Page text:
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Public Notices

April 20, 2014

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On Tour: Officials Visit Schools In Western Greene County To Plan For Long-Term Capital Needs

Sun Photo by O.J. Early

Greene County Board of Education Chairman Nathan Brown holds a piece of rusted pipe, removed a month ago from West Greene High School. More than 150 feet of pipe like this was taken from the high school. Brown and several other county education officials joined two members of the Greene County Long-Range Planning Committee on Wednesday morning for a tour of several county schools in the western part of the county.

Originally published: 2014-01-16 11:25:02
Last modified: 2014-01-16 11:29:28



From cracks in floors to leaking roofs, several local officials witnessed the structural needs of four Greene County schools on Wednesday.

Some of the needs were more pressing -- handicapped students have no access to a restroom in Mosheim School's old gym -- while other infrastructure concerns have already been addressed by the County Board of Education.

"There are some improvements to still be made," said Assistant Director of Schools David McClain.

"I do have some concerns about infrastructure and plumbing in some of the older schools. Overall, I think the schools are in pretty decent shape."

Two members of the county's Long-Range Planning Committee, joined by several county education officials, visited the following schools in western Greene County on Wednesday: Mosheim Elementary/Middle School, West Greene High School, McDonald Elementary School and Glenwood Elementary School.

County Commissioners Ted Hensley, Robin Quillen and Wade McAmis were joined by Board of Education Chairman Nathan Brown and board members Rick Tipton and Kathy Austin, plus McClain and County Schools Maintenance Director David Myers.

Hensley and McAmis are members of the committee, which Hensley chairs.

"Education is changing every day," said McClain, who organized the day's event. "Our learning environment in schools has to change, too."

The committee plans to visit all Greene County schools by the end of the semester, he said.


At Mosheim, Principal Wendy Carpenter identified several structural needs, including a roof that has "major leaks" and cracks in sections of the floor.

"Our middle school is pretty new, but we have some major leaks," she said. Officials saw brown-stained sections of the ceiling in at least one classroom, a result of a leaking roof.

In addition, Carpenter said handicapped students have no access to a restroom in Mosheim School's old gym. Those students must go to another building, located directly across from the gym, for restroom use.

Mosheim has a new gym, constructed in 2003, but physical education classes are held daily in the old gym, Carpenter said.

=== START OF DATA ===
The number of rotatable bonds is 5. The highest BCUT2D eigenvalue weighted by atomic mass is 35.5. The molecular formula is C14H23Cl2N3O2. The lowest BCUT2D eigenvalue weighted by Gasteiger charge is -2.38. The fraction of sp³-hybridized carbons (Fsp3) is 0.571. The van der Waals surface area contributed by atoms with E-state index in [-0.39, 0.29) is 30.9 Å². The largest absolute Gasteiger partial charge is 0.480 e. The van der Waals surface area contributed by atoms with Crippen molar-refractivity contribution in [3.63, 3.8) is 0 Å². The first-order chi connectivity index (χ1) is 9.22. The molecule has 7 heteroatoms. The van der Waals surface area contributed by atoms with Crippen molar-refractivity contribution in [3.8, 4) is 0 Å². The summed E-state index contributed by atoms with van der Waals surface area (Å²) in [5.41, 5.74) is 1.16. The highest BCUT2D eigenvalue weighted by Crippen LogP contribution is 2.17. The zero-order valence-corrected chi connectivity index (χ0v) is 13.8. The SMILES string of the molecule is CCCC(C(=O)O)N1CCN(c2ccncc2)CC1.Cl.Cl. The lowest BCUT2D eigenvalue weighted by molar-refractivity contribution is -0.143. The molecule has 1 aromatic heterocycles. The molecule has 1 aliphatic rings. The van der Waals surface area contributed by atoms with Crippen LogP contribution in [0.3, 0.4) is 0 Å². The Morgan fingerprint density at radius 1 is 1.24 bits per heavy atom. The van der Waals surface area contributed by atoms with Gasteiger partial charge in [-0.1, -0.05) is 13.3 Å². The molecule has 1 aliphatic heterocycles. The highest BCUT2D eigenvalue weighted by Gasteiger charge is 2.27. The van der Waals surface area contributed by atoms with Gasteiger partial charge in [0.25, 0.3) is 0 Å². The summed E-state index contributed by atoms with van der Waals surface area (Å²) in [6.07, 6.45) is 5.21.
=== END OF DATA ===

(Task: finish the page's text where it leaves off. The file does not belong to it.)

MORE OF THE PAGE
West Greene High School could benefit from a drop-ceiling in much of the building, school counselor Richard Ripley said. The high school's principal and assistant principal were unable to attend the tour.

Myers said the kitchen area at the high school also needs major plumbing work. About 160-feet of rusted pipe was removed from part of the school late last year, McClain said.

Major construction was completed at West Greene in 2011 to make several additions.

Four new classrooms were built, the cafeteria was renovated, and the gymnasium was extended to include dressing rooms, two coaches' offices and a health-and-wellness classroom.


Plumbing is also a concern at McDonald, located near the county's western border, David Myers told the group.

School Principal LeAnn Myers gave officials a tour of the school, highlighting a few structural concerns.

One area of worry is school security, she said. Seventh-and-eighth-grade students, who are housed in a separate facility, must walk across a courtyard to enter the main building.

Some of her concerns, such as buzzers for the school's entrance, have already been addressed by the school board. The board, plus the county Budget and Finance Committee, recently approved money for the project.

McDonald currently has no buzzers at the school's entrance to control who may enter and exit.

The project awaits approval from the Greene County Commission.


At Glenwood, Principal Gerald Miller said he felt good about the school's appearance and infrastructure.

"To me, the building is in very good shape," he said. "But we do have some work to do."

Miller said the middle of the gym's basketball court has got "some wear on it." He also said a new roof is needed for one of the cafeteria's walk-in coolers.

A new roof was approved by the board of education and the Budget and Finance Committee.

The Greene County Commission will address the issue at its next meeting next week, along with other capital projects from the school system.

For more information and stories, see The Greeneville Sun.

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